“Electricity is still working,” Zed muttered under his breath as if he needed something to break the silence yet was afraid to break it too harshly.
“Hello?” Riff called, taking a few steps deeper in to peer into the next room shrouded in shadows. “Is anybody home?”
“Maybe they all left when the crazies hit.” Zed said, opening cabinets. “Hey, Riff, look there’s a baby here. They have formula.”
The dread deepened as Riff remembered all those broken bodies at the prison. It was one thing seeing fellow prisoners done like that. He had no wish to see smaller victims. “Why don’t you grab some supplies and I’ll check upstairs, make sure nobody needs our help.”
Haunted by the screams of the men he murdered, ex-Marine medic Riff Khora is serving a life sentence on board a prison ship. Seeking more punishment for his crime, he strikes a deal with the corrupt Captain Vidal—an exchange of pleasure and pain—and forges a new life leading the team that surveys space wreckage for salvage.
Ship engineer Zed Jakobsen’s psychometric abilities make prison a sentence worse than death, and the barrage of emotional stimuli is an unending torment. His only regret is that he didn’t kill the monster who sent him to prison, and only a glimmer of hope to escape a judgment he doesn’t deserve keeps him clinging to a brutal existence.
When they board derelict ship Pandora and discover a lone survivor, the hell of prison life plunges into abject horror. An epidemic of violence and insanity consumes their ship, driving the crew to murder and destruction. Mutual need draws Riff and Zed together, and their bond gives them the strength to fight a reality they cannot trust. But Vidal possesses the only means of escape from the nightmare, and he’s not letting anyone leave alive.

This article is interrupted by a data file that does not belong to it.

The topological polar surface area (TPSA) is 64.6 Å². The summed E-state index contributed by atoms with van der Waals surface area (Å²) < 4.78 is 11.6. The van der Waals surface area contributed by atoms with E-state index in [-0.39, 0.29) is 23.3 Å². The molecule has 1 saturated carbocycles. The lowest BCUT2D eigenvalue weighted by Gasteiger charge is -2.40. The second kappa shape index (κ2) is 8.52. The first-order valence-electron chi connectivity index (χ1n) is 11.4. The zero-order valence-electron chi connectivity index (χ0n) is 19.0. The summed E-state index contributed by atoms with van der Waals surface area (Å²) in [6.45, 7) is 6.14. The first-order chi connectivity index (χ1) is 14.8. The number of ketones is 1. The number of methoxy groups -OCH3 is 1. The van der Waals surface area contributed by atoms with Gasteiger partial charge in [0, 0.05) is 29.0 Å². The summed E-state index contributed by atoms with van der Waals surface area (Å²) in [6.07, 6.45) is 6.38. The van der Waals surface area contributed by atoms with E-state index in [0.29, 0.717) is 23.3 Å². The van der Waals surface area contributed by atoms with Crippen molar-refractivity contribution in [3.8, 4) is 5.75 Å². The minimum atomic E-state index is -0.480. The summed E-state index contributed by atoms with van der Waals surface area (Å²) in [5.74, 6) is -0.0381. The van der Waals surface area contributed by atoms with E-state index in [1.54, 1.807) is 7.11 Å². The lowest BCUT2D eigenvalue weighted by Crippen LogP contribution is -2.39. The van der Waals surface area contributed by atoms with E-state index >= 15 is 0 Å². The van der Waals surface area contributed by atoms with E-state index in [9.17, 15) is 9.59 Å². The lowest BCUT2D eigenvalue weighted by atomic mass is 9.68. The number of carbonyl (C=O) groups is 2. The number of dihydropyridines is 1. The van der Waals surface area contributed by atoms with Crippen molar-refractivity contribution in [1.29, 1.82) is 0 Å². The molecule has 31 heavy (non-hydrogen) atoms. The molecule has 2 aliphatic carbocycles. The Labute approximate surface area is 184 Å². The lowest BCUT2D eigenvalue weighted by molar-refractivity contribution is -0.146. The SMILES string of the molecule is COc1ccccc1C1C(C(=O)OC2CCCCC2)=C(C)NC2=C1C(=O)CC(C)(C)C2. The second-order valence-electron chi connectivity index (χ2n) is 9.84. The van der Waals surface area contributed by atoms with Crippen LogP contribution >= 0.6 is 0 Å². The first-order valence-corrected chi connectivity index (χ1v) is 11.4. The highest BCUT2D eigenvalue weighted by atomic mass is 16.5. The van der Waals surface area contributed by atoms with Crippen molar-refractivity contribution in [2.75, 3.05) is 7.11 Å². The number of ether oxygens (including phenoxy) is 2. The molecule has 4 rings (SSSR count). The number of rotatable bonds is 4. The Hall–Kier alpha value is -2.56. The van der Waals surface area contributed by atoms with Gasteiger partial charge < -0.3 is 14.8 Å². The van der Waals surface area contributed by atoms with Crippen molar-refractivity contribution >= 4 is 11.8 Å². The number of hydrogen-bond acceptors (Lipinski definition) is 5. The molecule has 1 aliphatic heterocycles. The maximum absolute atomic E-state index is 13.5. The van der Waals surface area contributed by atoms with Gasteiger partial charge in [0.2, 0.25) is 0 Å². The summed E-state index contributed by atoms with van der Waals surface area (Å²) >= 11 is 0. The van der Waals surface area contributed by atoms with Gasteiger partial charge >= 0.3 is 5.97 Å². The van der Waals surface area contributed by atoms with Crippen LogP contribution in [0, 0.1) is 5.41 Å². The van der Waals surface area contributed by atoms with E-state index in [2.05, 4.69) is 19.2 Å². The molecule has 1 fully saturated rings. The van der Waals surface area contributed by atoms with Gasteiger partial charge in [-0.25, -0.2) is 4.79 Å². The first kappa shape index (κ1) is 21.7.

Marguerite has been accused of being eccentric and a shade neurotic, both of which she freely admits to, but her muse has OCD tendencies, so who can blame her? She loves writing stories about the beauty of love with all of its fascinating quirks and the strength of family, whether it’s the family you’re born into or the one you create. Marguerite was born in New Hampshire, grew up as a military brat, moving from one end of the U.S. to the other before settling down in Southern Maryland. She married her next-door neighbor and best friend, and they have one son and two cats who rule them. To her dismay, she has failed to convince her Alabama born husband to move north, where being a passionate Red Sox fan is perfectly normal. She runs Apocrypha Comics Studio with her husband and they often trek off to comic book conventions on the weekend where they celebrate all manner of geek culture. In her spare time she loves reading novels of all genres, enjoying a table top role-playing games with her friends, many which end up on the Role With Us podcast, and finding really good restaurants where she can indulge in her love of food and wine.
Social Networking Links: